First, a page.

With more than 45 years of experience, ARET Engineering, together with ARET Coachworx (the sister company dedicated to coachwork and mechanical works), takes the lead on the OB Van design and installation processes. This includes consultancy, mechanical design, coachwork and internal fitting, A/C and hydraulics, electric and power supply, as well as system integration implementation, configuration, commissioning and training.

A Familiar Baseband Core With An IP Audio Complement

A core component of the system design is the Ross Video Ultrix FR12 with a series of Acuity software-defined production engine blades, that adds to the system “a powerful vision switcher of 4 M/E UHD with no resource limitation or differences moving from base interlaced HD 1080i to full UHD-HDR configuration,” said Mancini.  New features and functionality can be easily added via software licenses.

These task-specific blades are housed in a single space-saving 12 RU chassis that includes routing (216x216 UHD), video switching (4 UHD MEs), audio shuffling, a multiviewer with more than 40 heads and a huge number of PIPs. Each one includes frame syncs and audio embedders/de-embedders. The main production room is equipped with an Acuity A3 panel, a control surface with 32 cross-point buttons, that is used to operate the video production switcher. This allows precise control of all video switching operations while ensuring efficient video source management. There’s also a healthy amount of Ross OpenGear Gator UHD processing core with 12G-SDI interfaces, several Carbonite Ultra processing engines as platform converters, and a variety of networking equipment.

The audio control room is equipped with a Lawo mc256 audio production console, which provides native support for SMPTE 2110, AES67, RAVENNA, Dante (via a Power Core gateway), MADI and Ember+. Local I/Os include 16 Lawo Mic/Line inputs, eight AS3 inputs and outputs, eight GPI/IOs, and a local MADI port (SFP).

Audio Control Room.

Audio Control Room.

“The concept that we used for our SMPTE 2110 audio system design was to switch from an old system with multicore cables to just one Ethernet cable for distributing 64 IP channels, packet by packet,” said Felice Filippini, Senior System engineer at ARET, who designed and handled the audio networking and equipment configuration. “So for us the networking was adjusted to have a single core where audio signals are routed from one device to another without delay.”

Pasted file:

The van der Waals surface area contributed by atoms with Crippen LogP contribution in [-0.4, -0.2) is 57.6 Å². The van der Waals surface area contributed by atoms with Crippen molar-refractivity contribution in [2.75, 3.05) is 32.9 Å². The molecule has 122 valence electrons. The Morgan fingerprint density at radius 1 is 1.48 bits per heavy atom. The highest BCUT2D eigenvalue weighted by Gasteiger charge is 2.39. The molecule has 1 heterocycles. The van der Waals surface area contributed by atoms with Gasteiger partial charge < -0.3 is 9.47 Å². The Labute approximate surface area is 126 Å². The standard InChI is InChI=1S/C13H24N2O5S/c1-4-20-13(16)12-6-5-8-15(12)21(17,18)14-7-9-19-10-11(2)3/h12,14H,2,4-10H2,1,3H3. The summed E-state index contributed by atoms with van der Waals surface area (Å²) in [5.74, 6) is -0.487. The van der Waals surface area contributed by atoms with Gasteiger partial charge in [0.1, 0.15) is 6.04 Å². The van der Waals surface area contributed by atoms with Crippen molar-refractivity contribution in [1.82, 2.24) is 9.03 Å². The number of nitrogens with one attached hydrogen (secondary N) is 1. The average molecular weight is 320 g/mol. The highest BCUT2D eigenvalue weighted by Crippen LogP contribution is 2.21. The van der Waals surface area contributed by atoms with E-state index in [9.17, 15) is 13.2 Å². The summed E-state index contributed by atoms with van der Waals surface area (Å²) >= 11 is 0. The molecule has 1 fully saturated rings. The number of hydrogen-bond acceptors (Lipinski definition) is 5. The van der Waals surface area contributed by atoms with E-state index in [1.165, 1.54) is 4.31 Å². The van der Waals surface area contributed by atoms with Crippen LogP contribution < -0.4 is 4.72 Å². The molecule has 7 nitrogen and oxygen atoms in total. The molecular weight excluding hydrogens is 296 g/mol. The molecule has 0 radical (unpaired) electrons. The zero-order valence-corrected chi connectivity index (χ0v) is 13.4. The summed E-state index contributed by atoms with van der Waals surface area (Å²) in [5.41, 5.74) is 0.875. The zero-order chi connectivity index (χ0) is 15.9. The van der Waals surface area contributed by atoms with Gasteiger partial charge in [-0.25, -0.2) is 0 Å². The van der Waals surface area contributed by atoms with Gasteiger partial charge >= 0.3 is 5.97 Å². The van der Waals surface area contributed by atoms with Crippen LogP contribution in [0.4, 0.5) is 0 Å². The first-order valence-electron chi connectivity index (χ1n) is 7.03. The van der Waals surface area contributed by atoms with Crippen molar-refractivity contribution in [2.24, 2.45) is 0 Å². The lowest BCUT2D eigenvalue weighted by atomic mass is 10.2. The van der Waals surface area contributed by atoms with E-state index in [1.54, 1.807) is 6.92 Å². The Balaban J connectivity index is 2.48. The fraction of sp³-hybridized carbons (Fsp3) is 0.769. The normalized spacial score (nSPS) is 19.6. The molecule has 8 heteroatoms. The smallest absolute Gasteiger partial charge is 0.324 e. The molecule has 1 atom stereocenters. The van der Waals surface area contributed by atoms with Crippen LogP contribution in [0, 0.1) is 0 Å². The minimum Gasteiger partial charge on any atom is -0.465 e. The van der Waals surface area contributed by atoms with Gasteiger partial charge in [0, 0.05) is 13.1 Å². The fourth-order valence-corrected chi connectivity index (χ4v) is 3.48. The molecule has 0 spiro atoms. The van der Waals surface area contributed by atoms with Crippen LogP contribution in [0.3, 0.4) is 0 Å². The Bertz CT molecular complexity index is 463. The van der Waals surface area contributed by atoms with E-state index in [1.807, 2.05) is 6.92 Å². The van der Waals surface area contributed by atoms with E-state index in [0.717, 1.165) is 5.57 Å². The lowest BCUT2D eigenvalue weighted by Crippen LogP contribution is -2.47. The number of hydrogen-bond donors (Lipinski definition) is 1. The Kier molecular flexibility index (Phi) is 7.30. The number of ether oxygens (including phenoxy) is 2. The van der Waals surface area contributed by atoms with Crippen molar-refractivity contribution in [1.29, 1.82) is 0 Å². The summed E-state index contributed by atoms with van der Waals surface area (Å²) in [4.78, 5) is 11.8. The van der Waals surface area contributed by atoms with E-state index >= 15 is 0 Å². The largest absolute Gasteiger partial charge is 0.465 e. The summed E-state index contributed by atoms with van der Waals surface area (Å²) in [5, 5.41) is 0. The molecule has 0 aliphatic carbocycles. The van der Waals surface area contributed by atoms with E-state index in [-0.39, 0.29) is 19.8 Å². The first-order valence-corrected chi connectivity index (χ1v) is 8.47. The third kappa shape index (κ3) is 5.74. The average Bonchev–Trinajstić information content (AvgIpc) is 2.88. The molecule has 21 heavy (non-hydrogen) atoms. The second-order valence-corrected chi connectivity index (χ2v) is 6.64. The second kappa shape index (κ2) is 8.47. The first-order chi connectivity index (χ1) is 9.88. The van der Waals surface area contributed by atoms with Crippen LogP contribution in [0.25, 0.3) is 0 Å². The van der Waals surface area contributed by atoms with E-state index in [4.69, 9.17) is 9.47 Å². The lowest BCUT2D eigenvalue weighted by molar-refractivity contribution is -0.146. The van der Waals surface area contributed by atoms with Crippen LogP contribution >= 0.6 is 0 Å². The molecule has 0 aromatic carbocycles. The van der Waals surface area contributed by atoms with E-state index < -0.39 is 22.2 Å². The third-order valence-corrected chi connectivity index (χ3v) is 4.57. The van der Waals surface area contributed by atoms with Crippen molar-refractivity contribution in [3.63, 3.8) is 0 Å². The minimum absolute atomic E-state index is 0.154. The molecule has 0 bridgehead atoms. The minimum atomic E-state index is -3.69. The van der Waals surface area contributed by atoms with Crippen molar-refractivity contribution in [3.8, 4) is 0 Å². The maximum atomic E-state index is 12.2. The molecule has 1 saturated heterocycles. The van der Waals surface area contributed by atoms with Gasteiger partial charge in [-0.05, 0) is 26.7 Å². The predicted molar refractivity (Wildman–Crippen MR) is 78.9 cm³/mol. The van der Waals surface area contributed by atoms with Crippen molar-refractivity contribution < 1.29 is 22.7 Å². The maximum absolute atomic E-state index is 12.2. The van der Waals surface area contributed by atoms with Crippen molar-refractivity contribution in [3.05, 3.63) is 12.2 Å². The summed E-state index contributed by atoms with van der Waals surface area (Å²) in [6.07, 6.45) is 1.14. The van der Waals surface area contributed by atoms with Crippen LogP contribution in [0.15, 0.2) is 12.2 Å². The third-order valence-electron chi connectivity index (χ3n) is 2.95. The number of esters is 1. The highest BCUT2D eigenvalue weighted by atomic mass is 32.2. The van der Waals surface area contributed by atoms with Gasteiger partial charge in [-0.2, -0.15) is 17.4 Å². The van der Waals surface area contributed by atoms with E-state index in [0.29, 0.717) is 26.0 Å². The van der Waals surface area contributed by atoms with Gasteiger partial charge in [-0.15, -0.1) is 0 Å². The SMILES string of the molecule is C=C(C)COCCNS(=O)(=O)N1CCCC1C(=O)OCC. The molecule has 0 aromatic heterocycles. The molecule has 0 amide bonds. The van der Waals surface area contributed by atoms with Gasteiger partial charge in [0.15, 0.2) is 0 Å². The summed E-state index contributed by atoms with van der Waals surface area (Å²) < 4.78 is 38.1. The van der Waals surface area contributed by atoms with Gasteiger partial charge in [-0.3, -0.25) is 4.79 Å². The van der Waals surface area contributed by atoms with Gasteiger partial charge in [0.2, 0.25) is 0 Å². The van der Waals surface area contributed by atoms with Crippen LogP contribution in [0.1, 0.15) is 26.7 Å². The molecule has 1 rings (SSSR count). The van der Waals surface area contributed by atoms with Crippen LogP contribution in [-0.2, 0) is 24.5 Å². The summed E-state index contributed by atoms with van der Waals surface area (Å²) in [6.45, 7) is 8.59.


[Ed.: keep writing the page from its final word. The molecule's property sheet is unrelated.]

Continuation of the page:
Weight And Power Reduction

Among the key factors in an OB Van design is adequate space, power consumption, and air conditioning. Looking to significantly reduce physical weight and power requirements onboard the truck, products like the Ultrix switcher and Lawo’s A_UHD Core audio engine for the mc2 audio console were designated as the “best choice” by the team.

The OB Van’s monitor walls are made up of Sony PVM-X1800 4K reference monitors (for camera shading), and six 50-inch Sony professional flat screen displays for the PCR area of the truck.  The Multiview display is handled by the Ross Ultrix system—which allows you to switch resolutions as desired.  A Vizrt graphics system is also on board for real-time 4K graphics production. There’s also the optional possibility to add a Ross Expression engine on board for generating special effects for the video switcher when required.

Serving as the heart of the entire audio/video infrastructure is Lawo’s Virtual Studio Manager (VSM) broadcast control system, which enables IP control capabilities throughout the production truck. The complex yet easy to use software layer is seamlessly integrated with the Ross Video Ultrix system, including its internal router, the Lawo audio consoles and Riedel intercom systems.

“By controlling everything with a VSM software-based, broadcast control layer, we are able to recall any preferred configuration in one click,” said Mancini.